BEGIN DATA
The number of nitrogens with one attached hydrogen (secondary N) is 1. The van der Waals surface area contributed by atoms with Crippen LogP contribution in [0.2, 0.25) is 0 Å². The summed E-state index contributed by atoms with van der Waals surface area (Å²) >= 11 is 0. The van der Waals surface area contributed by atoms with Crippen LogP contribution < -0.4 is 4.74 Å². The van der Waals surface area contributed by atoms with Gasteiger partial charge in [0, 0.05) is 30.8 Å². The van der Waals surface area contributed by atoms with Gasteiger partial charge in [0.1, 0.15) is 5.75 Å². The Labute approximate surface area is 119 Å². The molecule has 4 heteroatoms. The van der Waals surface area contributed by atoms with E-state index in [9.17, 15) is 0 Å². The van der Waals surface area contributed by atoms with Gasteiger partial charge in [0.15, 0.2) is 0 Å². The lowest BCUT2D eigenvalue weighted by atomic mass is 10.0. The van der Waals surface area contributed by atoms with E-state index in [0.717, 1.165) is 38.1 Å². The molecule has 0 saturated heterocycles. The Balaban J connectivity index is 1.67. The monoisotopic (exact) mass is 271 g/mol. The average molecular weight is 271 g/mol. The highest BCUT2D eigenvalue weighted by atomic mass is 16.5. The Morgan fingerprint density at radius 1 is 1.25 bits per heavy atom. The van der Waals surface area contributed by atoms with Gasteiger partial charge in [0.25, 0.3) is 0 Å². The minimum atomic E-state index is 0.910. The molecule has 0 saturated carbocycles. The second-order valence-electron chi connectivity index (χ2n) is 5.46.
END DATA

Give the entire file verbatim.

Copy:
The number of nitrogens with one attached hydrogen (secondary N) is 1. The van der Waals surface area contributed by atoms with Crippen LogP contribution in [0.2, 0.25) is 0 Å². The summed E-state index contributed by atoms with van der Waals surface area (Å²) >= 11 is 0. The van der Waals surface area contributed by atoms with Crippen LogP contribution < -0.4 is 4.74 Å². The van der Waals surface area contributed by atoms with Gasteiger partial charge in [0, 0.05) is 30.8 Å². The van der Waals surface area contributed by atoms with Gasteiger partial charge in [0.1, 0.15) is 5.75 Å². The Labute approximate surface area is 119 Å². The molecule has 4 heteroatoms. The van der Waals surface area contributed by atoms with E-state index in [9.17, 15) is 0 Å². The van der Waals surface area contributed by atoms with Gasteiger partial charge in [0.15, 0.2) is 0 Å². The lowest BCUT2D eigenvalue weighted by atomic mass is 10.0. The van der Waals surface area contributed by atoms with E-state index in [0.717, 1.165) is 38.1 Å². The molecule has 0 saturated heterocycles. The Balaban J connectivity index is 1.67. The monoisotopic (exact) mass is 271 g/mol. The average molecular weight is 271 g/mol. The highest BCUT2D eigenvalue weighted by atomic mass is 16.5. The Morgan fingerprint density at radius 1 is 1.25 bits per heavy atom. The van der Waals surface area contributed by atoms with Gasteiger partial charge in [0.25, 0.3) is 0 Å². The minimum atomic E-state index is 0.910. The molecule has 0 saturated carbocycles. The second-order valence-electron chi connectivity index (χ2n) is 5.46.